If you were fortunate enough to check out Never Surrender, you’ll be aware of the group’s mildly eighties to early nineties blend of hard rock and thrash metal that came off like a cross between Black Label Society and Metallica. While it was far from bad, Horse of Hellchanges things up quite a bit, especially in the production values. Instead of that relatively analog sound, this new EP has a much more crisp, modern approach that really accentuates the slower epic melodies incorporated this time around. Consider this more a return to the days of early Manowar chugs and Iron Maiden grandeur with a blend of hard rock and even a vocal approach comparable to Falconer to introduce a hint of folk to the entire effort as well, which is a much welcomed additional touch. Of course, the rich drums and bass guitar presence shouldn’t be overlooked either, nicely filling out this surprisingly moody entry to the group’s discography, if not taking command of the situation entirely to benefit said atmospheres.
Horse of Hell clocks in at twenty-four minutes across four tracks, pacing itself quite well to keep the listener engaged in a way sometimes similar to the hazy stoner metal or doom landscapes Black Sabbath or Candlemass would unleash. The group’s flagship track “Eisenhauer” is a perfect example with its smoke filled riffs of pure glory between bouts of heavy metal speed and a sixties rock guitar solo with matching mono sounding cleaner distortion about four minutes in, signalling a change to subtle early Iron Maiden heights similar to “Hallowed by thy Name” in so many ways. In fact, there are times where you can swap out the lyrics and it’ll be about the same, though, truthfully, this is due more to the simplistic nature making it far more open to interpretation than that of plagiarism or hero-worship.
But that’s just the conclusion, and not even the best of what this entry has to offer. Before that head banging mandate lies “Sail my Soul”, one that greatly plays up the aforementioned stoner angle in the introduction before pushing cleaner chords against a setting of dark waves (represented by the guitars and not actual audio samples) crashing ashore through the clean folk vocals and deeper bass presence that bulks up the riffs perfectly to add enough edge to the rough waters. Much of this can also be said for “Never Surrender”, taking advantage of the personal touch from the slower pace allowing the band to flesh the song out further than had it been handled in the group’s original sound. But then there’s the title track “Horse of Hell”, which immediately grabs the listener through obvious influence from the likes of Johnny Cash and even The Animals with a hint of Tyr flair, making it one of the more addicting songs present.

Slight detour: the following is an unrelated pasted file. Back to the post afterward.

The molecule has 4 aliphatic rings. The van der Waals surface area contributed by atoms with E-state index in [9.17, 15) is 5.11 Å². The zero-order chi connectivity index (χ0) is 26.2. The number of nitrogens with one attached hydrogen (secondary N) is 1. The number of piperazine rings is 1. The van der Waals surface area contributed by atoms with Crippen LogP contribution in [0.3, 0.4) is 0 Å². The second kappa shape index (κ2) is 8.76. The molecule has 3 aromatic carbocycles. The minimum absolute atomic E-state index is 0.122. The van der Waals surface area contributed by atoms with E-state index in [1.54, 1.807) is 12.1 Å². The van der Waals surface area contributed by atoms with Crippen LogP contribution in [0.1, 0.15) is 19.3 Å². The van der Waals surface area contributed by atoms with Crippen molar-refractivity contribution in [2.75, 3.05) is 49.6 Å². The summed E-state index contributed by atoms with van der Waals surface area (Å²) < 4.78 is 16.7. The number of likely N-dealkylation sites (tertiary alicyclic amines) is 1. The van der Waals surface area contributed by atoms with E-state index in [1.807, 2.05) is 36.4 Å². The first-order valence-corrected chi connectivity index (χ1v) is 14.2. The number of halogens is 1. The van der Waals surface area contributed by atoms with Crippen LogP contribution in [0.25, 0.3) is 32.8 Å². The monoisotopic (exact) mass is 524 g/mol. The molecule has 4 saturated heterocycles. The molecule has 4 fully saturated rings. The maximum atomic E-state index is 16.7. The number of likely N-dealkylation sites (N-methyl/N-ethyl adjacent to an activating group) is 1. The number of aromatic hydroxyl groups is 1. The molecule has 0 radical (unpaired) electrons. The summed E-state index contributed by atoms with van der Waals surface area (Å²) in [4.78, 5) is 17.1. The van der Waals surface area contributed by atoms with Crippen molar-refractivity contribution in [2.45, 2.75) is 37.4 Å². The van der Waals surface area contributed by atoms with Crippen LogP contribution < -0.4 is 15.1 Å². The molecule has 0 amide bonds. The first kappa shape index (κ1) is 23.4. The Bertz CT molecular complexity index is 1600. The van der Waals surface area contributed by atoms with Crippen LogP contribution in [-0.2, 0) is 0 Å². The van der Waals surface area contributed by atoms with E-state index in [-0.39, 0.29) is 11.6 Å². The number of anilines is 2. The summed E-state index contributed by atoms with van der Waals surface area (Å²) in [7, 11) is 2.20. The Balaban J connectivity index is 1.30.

Horse of Hell marks a dynamic new direction of Eisenhauer, and hopefully it isn’t just a one-off experience to tease listeners. Unlike their previous outing, this one feels far more personal and developed, leaving behind many of the traditional heavy metal and thrash metal tropes that started the group off. While that original sound was far from bad, there wasn’t much of a unique sound to their debut album because of it. Thankfully the members have greatly matured heading into this four song recording. Eisenhauer have superbly merged plenty of different styles, both influential to metal and staple ideas that formed from that very outcome, and it works out great to weave an engrossing, remarkably epic effort, making Horse of Hell one of the more vital releases to sneak through the underground for 2015.